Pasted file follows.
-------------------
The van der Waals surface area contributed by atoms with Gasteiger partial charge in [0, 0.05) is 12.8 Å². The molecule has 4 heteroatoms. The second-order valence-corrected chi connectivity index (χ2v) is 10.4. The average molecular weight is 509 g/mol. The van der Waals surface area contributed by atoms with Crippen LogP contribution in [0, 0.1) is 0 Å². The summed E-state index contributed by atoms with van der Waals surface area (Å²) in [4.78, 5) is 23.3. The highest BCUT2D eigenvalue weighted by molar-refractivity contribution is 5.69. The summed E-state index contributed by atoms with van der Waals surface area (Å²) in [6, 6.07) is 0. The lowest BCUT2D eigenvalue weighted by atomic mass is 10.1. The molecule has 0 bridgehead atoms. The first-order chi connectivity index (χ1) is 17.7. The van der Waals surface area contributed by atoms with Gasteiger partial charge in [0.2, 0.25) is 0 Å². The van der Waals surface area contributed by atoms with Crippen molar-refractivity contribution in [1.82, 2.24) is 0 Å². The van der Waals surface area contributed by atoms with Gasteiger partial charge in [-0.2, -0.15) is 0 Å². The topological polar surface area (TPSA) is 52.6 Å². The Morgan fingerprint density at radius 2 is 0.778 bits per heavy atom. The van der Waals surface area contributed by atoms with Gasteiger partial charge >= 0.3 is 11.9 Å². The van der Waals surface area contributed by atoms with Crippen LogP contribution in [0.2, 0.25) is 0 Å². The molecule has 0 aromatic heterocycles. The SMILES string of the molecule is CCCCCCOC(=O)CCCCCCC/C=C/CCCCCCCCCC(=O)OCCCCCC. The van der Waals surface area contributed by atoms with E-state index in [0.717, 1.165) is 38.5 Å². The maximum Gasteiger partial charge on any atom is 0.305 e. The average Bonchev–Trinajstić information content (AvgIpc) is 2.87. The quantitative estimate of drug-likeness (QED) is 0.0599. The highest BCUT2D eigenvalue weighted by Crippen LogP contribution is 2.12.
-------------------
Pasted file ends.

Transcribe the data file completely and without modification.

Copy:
The van der Waals surface area contributed by atoms with Gasteiger partial charge in [0, 0.05) is 12.8 Å². The molecule has 4 heteroatoms. The second-order valence-corrected chi connectivity index (χ2v) is 10.4. The average molecular weight is 509 g/mol. The van der Waals surface area contributed by atoms with Crippen LogP contribution in [0, 0.1) is 0 Å². The summed E-state index contributed by atoms with van der Waals surface area (Å²) in [4.78, 5) is 23.3. The highest BCUT2D eigenvalue weighted by molar-refractivity contribution is 5.69. The summed E-state index contributed by atoms with van der Waals surface area (Å²) in [6, 6.07) is 0. The lowest BCUT2D eigenvalue weighted by atomic mass is 10.1. The molecule has 0 bridgehead atoms. The first-order chi connectivity index (χ1) is 17.7. The van der Waals surface area contributed by atoms with Gasteiger partial charge in [0.2, 0.25) is 0 Å². The van der Waals surface area contributed by atoms with Crippen molar-refractivity contribution in [1.82, 2.24) is 0 Å². The van der Waals surface area contributed by atoms with Gasteiger partial charge in [-0.2, -0.15) is 0 Å². The topological polar surface area (TPSA) is 52.6 Å². The Morgan fingerprint density at radius 2 is 0.778 bits per heavy atom. The van der Waals surface area contributed by atoms with Gasteiger partial charge >= 0.3 is 11.9 Å². The van der Waals surface area contributed by atoms with Crippen LogP contribution in [0.2, 0.25) is 0 Å². The molecule has 0 aromatic heterocycles. The SMILES string of the molecule is CCCCCCOC(=O)CCCCCCC/C=C/CCCCCCCCCC(=O)OCCCCCC. The van der Waals surface area contributed by atoms with E-state index in [0.717, 1.165) is 38.5 Å². The maximum Gasteiger partial charge on any atom is 0.305 e. The average Bonchev–Trinajstić information content (AvgIpc) is 2.87. The quantitative estimate of drug-likeness (QED) is 0.0599. The highest BCUT2D eigenvalue weighted by Crippen LogP contribution is 2.12.